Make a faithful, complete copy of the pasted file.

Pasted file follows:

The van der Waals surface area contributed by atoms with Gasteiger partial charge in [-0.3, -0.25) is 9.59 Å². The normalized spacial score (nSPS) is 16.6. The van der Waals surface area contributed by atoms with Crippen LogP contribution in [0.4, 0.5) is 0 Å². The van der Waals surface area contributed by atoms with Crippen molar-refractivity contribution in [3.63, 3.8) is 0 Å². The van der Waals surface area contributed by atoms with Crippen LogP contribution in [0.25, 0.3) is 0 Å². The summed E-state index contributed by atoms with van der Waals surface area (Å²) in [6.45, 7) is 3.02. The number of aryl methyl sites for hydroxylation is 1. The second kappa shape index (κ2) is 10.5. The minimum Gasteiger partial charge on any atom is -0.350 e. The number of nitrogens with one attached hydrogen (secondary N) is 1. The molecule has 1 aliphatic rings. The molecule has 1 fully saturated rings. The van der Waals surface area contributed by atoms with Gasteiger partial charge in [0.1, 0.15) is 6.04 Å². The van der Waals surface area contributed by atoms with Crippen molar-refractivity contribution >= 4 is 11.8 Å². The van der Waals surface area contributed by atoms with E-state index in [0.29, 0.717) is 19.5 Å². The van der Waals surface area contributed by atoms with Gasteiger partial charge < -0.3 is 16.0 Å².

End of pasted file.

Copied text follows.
The van der Waals surface area contributed by atoms with Gasteiger partial charge in [-0.3, -0.25) is 9.59 Å². The normalized spacial score (nSPS) is 16.6. The van der Waals surface area contributed by atoms with Crippen LogP contribution in [0.4, 0.5) is 0 Å². The van der Waals surface area contributed by atoms with Crippen molar-refractivity contribution in [3.63, 3.8) is 0 Å². The van der Waals surface area contributed by atoms with Crippen LogP contribution in [0.25, 0.3) is 0 Å². The summed E-state index contributed by atoms with van der Waals surface area (Å²) in [6.45, 7) is 3.02. The number of aryl methyl sites for hydroxylation is 1. The second kappa shape index (κ2) is 10.5. The minimum Gasteiger partial charge on any atom is -0.350 e. The number of nitrogens with one attached hydrogen (secondary N) is 1. The molecule has 1 aliphatic rings. The molecule has 1 fully saturated rings. The van der Waals surface area contributed by atoms with Gasteiger partial charge in [0.1, 0.15) is 6.04 Å². The van der Waals surface area contributed by atoms with Crippen molar-refractivity contribution >= 4 is 11.8 Å². The van der Waals surface area contributed by atoms with E-state index in [0.29, 0.717) is 19.5 Å². The van der Waals surface area contributed by atoms with Gasteiger partial charge < -0.3 is 16.0 Å².